The May meeting of the Bennington City Council was held this week by conference call. The minutes will be posted here, along with the full packet of detailed information for all agenda items. Here are a few highlights:
156th Street project: As you have probably seen, this project is off to a slow start. The plan is for major construction to begin at the Papio Creek Bridge and progress toward Highway 36 throughout the summer. The mayor proposed, and the Council approved, a plan to pay the city's share of the cost in monthly installments, using proceeds from the sale of bonds that we approved last month. To get updates directly from the contractor, K2 Construction, join this Facebook group. (It is not a public group; you can request to join and state that you are a resident of Bennington.) You can also check out this one-page project summary and timeline.
Purchase of new parkland: The purchase of the land south of Bennington Road at Johns-Bohn Park continues to be delayed as we wait for greater clarity on the city's budget. (The housing development to the south, Kempten Creek, continues to be delayed as well.) Back in February, the Council approved an agreement with DLR Group to facilitate a design process for the parkland. We discussed whether now is the right time to at least begin this process, which will involve youth sports groups and many other Bennington stakeholders. In this month's meeting, the mayor recommended continuing to wait with this process, and a majority of the Council agreed.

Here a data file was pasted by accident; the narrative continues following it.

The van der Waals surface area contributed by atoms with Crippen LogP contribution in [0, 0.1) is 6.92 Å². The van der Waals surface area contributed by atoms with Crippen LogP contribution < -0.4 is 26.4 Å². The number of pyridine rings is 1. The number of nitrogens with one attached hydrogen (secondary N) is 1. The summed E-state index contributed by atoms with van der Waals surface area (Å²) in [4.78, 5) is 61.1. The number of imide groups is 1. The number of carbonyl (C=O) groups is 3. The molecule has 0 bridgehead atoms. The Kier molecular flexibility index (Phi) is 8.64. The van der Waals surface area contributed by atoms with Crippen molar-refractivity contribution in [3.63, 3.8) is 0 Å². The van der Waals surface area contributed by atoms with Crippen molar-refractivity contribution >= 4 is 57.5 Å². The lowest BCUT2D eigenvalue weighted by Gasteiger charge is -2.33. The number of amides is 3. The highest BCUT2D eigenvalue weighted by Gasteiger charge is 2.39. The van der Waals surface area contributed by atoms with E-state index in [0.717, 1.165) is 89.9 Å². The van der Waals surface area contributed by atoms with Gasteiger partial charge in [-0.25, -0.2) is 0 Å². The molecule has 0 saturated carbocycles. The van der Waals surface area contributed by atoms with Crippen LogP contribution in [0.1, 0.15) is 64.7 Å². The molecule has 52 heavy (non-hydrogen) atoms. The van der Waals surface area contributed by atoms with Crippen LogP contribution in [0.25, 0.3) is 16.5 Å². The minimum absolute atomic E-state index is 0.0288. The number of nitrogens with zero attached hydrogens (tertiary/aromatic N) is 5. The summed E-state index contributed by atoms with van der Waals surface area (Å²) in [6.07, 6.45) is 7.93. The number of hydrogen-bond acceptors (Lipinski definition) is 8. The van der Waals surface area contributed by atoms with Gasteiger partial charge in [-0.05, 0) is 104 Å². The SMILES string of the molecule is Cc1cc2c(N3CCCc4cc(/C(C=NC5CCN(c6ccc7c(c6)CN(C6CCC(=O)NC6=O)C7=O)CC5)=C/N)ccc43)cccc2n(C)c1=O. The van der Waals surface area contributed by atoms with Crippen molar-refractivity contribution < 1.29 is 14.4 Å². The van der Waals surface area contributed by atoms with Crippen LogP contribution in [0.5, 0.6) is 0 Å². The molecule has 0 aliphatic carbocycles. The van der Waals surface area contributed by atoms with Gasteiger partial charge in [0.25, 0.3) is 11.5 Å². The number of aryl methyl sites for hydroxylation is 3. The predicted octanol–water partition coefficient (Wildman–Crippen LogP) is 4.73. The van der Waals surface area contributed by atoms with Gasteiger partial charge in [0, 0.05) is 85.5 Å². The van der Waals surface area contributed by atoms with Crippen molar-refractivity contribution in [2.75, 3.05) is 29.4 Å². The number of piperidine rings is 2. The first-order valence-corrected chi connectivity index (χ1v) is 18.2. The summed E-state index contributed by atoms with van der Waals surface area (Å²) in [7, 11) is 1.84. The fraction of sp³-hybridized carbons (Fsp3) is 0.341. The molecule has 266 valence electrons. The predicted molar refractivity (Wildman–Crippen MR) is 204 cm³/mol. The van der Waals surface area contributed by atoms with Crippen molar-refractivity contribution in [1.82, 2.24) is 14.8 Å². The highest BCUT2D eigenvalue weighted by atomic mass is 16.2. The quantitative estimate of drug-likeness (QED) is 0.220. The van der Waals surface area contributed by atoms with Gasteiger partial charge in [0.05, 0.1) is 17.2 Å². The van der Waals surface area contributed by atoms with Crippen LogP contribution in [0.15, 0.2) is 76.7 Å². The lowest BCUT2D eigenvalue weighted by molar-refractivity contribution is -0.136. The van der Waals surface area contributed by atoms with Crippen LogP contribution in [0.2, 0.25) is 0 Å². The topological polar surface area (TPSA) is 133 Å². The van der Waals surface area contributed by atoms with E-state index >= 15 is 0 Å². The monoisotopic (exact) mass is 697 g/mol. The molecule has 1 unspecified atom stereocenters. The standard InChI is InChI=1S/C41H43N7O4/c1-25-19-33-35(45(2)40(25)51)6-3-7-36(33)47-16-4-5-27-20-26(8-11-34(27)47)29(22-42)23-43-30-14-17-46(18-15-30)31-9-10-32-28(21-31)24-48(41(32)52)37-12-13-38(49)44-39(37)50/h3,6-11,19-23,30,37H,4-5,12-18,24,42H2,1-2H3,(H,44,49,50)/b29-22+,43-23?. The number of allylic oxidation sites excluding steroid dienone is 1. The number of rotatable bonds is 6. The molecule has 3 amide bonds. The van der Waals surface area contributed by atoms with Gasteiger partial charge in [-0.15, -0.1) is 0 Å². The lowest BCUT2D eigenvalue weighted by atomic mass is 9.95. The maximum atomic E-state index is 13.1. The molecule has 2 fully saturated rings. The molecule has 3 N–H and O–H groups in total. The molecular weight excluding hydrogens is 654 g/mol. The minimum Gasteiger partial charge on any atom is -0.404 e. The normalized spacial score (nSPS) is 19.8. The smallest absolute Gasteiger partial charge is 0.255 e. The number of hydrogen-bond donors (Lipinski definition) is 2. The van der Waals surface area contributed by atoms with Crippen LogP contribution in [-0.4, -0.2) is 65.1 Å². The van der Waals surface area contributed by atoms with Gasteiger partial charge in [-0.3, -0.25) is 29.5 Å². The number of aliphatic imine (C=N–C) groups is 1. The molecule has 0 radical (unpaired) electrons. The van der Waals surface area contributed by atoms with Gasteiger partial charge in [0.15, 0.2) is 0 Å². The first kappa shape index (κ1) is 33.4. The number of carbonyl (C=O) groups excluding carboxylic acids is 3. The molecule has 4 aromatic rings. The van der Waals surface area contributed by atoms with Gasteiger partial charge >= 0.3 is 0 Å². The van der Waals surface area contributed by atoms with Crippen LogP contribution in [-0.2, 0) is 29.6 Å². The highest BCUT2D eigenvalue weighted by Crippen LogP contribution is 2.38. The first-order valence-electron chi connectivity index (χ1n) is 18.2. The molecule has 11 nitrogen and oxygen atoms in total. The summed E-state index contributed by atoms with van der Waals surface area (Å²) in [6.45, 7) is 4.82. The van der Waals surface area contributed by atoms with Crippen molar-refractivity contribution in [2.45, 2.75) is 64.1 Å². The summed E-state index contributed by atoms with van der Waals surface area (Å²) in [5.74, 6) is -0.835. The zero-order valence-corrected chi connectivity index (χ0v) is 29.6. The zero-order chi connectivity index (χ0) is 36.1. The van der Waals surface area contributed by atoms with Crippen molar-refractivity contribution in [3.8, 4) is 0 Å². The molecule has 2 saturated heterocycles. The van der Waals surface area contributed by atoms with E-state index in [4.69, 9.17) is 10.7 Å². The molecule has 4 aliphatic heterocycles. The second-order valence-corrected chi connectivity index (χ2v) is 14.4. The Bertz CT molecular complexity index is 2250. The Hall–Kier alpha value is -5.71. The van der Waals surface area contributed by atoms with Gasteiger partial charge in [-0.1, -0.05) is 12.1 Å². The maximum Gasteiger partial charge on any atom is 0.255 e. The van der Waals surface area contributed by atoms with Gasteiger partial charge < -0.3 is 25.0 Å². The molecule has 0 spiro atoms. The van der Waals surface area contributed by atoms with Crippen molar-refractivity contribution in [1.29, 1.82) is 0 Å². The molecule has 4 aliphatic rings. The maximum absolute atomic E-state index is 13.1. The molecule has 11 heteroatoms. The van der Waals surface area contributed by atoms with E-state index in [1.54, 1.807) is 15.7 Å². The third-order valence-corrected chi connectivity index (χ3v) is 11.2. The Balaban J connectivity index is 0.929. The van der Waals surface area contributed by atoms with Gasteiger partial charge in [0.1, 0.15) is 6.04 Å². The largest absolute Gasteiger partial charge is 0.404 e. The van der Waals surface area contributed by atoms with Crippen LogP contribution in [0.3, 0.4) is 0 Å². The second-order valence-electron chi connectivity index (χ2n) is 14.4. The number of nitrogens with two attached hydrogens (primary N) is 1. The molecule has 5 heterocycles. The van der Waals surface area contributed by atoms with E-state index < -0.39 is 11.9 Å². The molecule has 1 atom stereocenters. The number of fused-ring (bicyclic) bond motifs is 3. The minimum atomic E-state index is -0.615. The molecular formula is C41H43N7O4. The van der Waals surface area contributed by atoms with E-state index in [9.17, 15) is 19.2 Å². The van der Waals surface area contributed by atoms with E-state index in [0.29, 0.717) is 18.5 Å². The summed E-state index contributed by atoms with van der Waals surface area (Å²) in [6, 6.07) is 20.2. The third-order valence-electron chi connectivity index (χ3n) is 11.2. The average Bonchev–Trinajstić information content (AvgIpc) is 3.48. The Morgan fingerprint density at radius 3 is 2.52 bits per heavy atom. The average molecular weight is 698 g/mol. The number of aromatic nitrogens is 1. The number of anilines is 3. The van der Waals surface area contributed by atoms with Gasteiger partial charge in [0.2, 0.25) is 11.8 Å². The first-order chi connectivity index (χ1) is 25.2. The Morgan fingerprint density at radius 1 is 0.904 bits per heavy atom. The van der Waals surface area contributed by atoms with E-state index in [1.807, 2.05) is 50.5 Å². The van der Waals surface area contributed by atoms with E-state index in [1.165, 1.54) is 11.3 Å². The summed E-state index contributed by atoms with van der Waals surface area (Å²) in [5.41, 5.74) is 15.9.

Regarding the city's finances, we expect a negative impact especially on sales tax revenue, but because of the lag in that revenue, we have not seen the numbers for March yet. My hope is that by the June Council meeting, we will have a better handle on both the revenue decline and the course of the pandemic itself. Positive, or at least better-than-expected, news could convince me to support moving forward with planning.
Pedestrian safety on N. Molley and Stark: I raised the issue of pedestrian safety on these two residential streets, the only two in Bennington, aside from a short stretch on N. 2nd, that don't have sidewalks. I have heard suggestions from a few neighbors, including stop signs at Molley and Howard Lane or a speed table. Of course there is the more expensive option of adding sidewalks to one or both sides of these streets as well. The city engineer said that it will take some time to gauge the impact of traffic from the new Prairie Hollow development. My fellow Council members and the mayor seem open to all options, but finding the money will be a challenge, as it always is.
If you live on N. Molley or Stark streets, I want to hear from you. You might even see me knocking on your door. I want to find a solution that most of the residents can support.
- The Council approved a permit for a resident to operate a drop shipping business out of his home that includes firearms. I was reassured to know that the city's police chief receives reports on all firearm sales conducted by such businesses in the Bennington area.
- The Council delayed consideration on a lengthy set of policies regarding the deployment of 5G devices in the city. We need more time to consider these regulations because they are complex. While this technology holds exciting possibilities, we don't want new antennas and other devices to be deployed haphazardly or in ways that interfere with existing infrastructure.
- The Bennington Chamber's car show June 6 will be a cruise-only event.
- The new ordinances regarding egress window wells in side yards and the towing of abandoned vehicles both received first-round approval.
As always, please contact me if you have any questions, concerns, or ideas about these topics or any other.